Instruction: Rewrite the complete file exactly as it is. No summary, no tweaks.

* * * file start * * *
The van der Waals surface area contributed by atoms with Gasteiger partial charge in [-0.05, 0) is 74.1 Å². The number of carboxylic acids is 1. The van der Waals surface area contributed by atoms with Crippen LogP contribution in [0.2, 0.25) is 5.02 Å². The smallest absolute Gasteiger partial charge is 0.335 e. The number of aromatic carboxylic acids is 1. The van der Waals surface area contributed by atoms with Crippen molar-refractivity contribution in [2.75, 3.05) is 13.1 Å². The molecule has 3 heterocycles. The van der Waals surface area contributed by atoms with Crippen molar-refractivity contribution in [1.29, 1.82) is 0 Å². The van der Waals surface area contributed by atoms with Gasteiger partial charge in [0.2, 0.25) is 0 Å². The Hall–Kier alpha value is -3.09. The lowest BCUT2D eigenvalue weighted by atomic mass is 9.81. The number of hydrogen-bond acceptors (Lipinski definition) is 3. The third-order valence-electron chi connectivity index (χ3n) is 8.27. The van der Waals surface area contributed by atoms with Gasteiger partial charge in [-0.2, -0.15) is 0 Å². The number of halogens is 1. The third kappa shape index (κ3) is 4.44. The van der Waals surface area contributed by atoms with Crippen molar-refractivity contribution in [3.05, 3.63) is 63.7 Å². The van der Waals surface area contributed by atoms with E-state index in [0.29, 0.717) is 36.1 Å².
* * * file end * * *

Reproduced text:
The van der Waals surface area contributed by atoms with Gasteiger partial charge in [-0.05, 0) is 74.1 Å². The number of carboxylic acids is 1. The van der Waals surface area contributed by atoms with Crippen LogP contribution in [0.2, 0.25) is 5.02 Å². The smallest absolute Gasteiger partial charge is 0.335 e. The number of aromatic carboxylic acids is 1. The van der Waals surface area contributed by atoms with Crippen molar-refractivity contribution in [2.75, 3.05) is 13.1 Å². The molecule has 3 heterocycles. The van der Waals surface area contributed by atoms with Crippen molar-refractivity contribution in [1.29, 1.82) is 0 Å². The van der Waals surface area contributed by atoms with Gasteiger partial charge in [0.2, 0.25) is 0 Å². The Hall–Kier alpha value is -3.09. The lowest BCUT2D eigenvalue weighted by atomic mass is 9.81. The number of hydrogen-bond acceptors (Lipinski definition) is 3. The third-order valence-electron chi connectivity index (χ3n) is 8.27. The van der Waals surface area contributed by atoms with Gasteiger partial charge in [-0.2, -0.15) is 0 Å². The number of halogens is 1. The third kappa shape index (κ3) is 4.44. The van der Waals surface area contributed by atoms with Crippen molar-refractivity contribution in [3.05, 3.63) is 63.7 Å². The van der Waals surface area contributed by atoms with E-state index in [0.29, 0.717) is 36.1 Å².